Generic Data Contracts in WCF

by Larry Spencer Friday, June 3, 2011 10:15 PM

I don’t know about you, but I’m addicted to generics.  So I was very disappointed to discover that a WCF data contract must not be an open generic.

It makes sense when you think about it.  How can you promise the world that this is what you’re going to serialize, when you haven’t even said what data type you’ll be working with.

Happily, there is at least one work-around.

The Ideal

Consider the data contract below.  It’s what I’d like to be able to do.  I want a List whose contents are guaranteed to all derive from the same type.  That’s exactly what a generic List<T> is for.

[DataContract]
public class MyDataContract<T>
{
    [DataMember]
    public List<T> MyList { get; private set; }

    public MyDataContract(params T[] list)
    {
        MyList = new List<T>(list);
    }
}

Here is a possible service contract that uses the generic data contract.

[ServiceContract]
public interface IMyServiceContract
{
    [OperationContract]
    MyDataContract<T> ReverseList<T>(MyDataContract<T> list);
}

If I attempt to use this data contract, I get the following error when I generate or update the Service Reference:

 

Type … cannot be exported as a schema type because it is an open generic type. You can only export a generic type if all its generic parameter types are actual types.

 

It’s really true: I can’t have a generic type in my data contract.

The Work-Around

How can I get the strong-typing of generics, yet abide by the constraints of a data contract?  How about this:

[DataContract]
public class MyDataContract
{
    [DataMember]
    private List<object> MyList;

    static public MyDataContract Create<T>(IEnumerable<T> list)
    {
        var dc = new MyDataContract();
        dc.MyList = new List<object>(list.Cast<object>());
        return dc;
    }

    public T[] GetList<T>()
    {
        return MyList.Cast<T>().ToArray();
    }

    public void ReverseList()
    {
        MyList.Reverse();
    }
}

Although the serialized field is a non-type-safe List<object>, there’s no way a developer can manipulate it as such. Here’s the pattern.

  1. The field itself is private.
  2. There is only one way to set the field: with the generic Create<T> method.  The type parameter, T, gets used in the IEnumerable<T> parameter.  Since Create<T> is the only way to set the field, I can now be sure that my field is sound.
  3. The static Create<T> method is used instead of a constructor because the constructor of a non-generic class cannot have a generic type parameter.
  4. There is only one way to get data out of the field: with the generic GetList<T> method. This returns a copy of the list; to emphasize that it's only a copy, an array is returned, not a List. The array is, of course, guaranteed to be uniformly of type T. If the method is called with the wrong type parameter, then Cast<T> will throw an exception.

If it were important, I could add other generic methods to add items to the list, etc.  In each, I could check the type parameter against what’s already in the array.  One way to do this is with Code Analysis and a ContractInvariant attribute, but that’s a subject for another post.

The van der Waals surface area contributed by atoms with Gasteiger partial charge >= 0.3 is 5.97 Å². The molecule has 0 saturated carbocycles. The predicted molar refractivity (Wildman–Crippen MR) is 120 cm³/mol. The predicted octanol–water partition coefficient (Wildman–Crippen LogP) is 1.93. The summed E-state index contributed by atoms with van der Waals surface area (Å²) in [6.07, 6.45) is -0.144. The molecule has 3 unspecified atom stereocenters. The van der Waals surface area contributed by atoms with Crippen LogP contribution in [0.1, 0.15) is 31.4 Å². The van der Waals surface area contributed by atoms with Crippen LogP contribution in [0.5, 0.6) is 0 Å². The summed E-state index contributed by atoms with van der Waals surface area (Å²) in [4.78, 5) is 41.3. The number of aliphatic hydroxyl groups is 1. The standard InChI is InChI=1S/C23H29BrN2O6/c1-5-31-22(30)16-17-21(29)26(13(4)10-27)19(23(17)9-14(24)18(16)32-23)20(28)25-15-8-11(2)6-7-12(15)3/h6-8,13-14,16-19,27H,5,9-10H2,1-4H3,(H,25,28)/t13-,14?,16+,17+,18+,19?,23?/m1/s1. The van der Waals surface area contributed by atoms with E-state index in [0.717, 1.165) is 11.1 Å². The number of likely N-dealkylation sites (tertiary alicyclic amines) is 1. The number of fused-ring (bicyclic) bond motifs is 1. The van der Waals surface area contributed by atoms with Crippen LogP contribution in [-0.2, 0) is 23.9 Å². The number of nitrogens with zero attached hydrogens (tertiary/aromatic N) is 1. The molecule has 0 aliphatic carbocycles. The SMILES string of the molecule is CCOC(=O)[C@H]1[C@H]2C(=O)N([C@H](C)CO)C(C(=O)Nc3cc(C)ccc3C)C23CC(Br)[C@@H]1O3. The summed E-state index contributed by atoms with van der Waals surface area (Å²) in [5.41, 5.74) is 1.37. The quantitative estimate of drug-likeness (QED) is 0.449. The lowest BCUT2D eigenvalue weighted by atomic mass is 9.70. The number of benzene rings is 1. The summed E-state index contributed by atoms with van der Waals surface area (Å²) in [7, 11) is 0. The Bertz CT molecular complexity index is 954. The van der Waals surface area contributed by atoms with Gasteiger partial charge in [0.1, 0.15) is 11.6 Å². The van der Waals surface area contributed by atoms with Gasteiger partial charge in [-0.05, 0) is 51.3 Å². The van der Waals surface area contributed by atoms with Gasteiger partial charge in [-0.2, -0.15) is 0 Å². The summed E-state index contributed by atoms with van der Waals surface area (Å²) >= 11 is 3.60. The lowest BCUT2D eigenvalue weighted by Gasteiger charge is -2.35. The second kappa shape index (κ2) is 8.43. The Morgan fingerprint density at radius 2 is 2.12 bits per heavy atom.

Here are the important modules in their final form.

 

Program.cs

using System;
using GenericDataContract.Types;

namespace GenericDataContract.Consumer
{
    class Program
    {
        static void Main(string[] args)
        {
            Console.WriteLine("Press Enter when the service is ready.");
            Console.ReadLine();

            var client = new MyServiceReference.MyServiceContractClient();
            var channel = client.ChannelFactory.CreateChannel();

            var original = MyDataContract.Create(
                new string[] { "I", "am", "Sam" });

            var reversed = channel.ReverseList(original);

            Console.WriteLine("Original:");
            WriteList(original);
            Console.WriteLine();
            Console.WriteLine("Reversed:");
            WriteList(reversed);
            Console.WriteLine();

            client.Close();

            Console.WriteLine("Press Enter to quit.");
            Console.ReadLine();
        }

        static void WriteList(MyDataContract data)
        {
            foreach (string s in data.GetList<string>())
                Console.Write("{0} ",s);
            Console.WriteLine();
        }
    }
}

IMyServiceContract.cs

using System.ServiceModel;

namespace GenericDataContract.Types
{
    [ServiceContract]
    public interface IMyServiceContract
    {
        [OperationContract]
        MyDataContract ReverseList(MyDataContract list);
    }
}

MyDataContract.cs

using System.Collections.Generic;
using System.Linq;
using System.Runtime.Serialization;

namespace GenericDataContract.Types
{
    [DataContract]
    public class MyDataContract
    {
        [DataMember]
        private List<object> MyList;

        static public MyDataContract Create<T>(IEnumerable<T> list)
        {
            var dc = new MyDataContract();
            dc.MyList = new List<object>(list.Cast<object>());
            return dc;
        }

        public T[] GetList<T>()
        {
            return MyList.Cast<T>().ToArray();
        }

        public void ReverseList()
        {
            MyList.Reverse();
        }
    }
}

MyServiceSvc.cs

using GenericDataContract.Types;

namespace GenericDataContract.WcfServiceApp
{
    public class Service1 : IMyServiceContract
    {
        public MyDataContract ReverseList(MyDataContract list)
        {
            list.ReverseList();
            return list;
        }
    }
}

...and the output:

Tags:

All | WCF

About the Author

Larry Spencer

Larry Spencer develops software with the Microsoft .NET Framework for ScerIS, a document-management company in Sudbury, MA.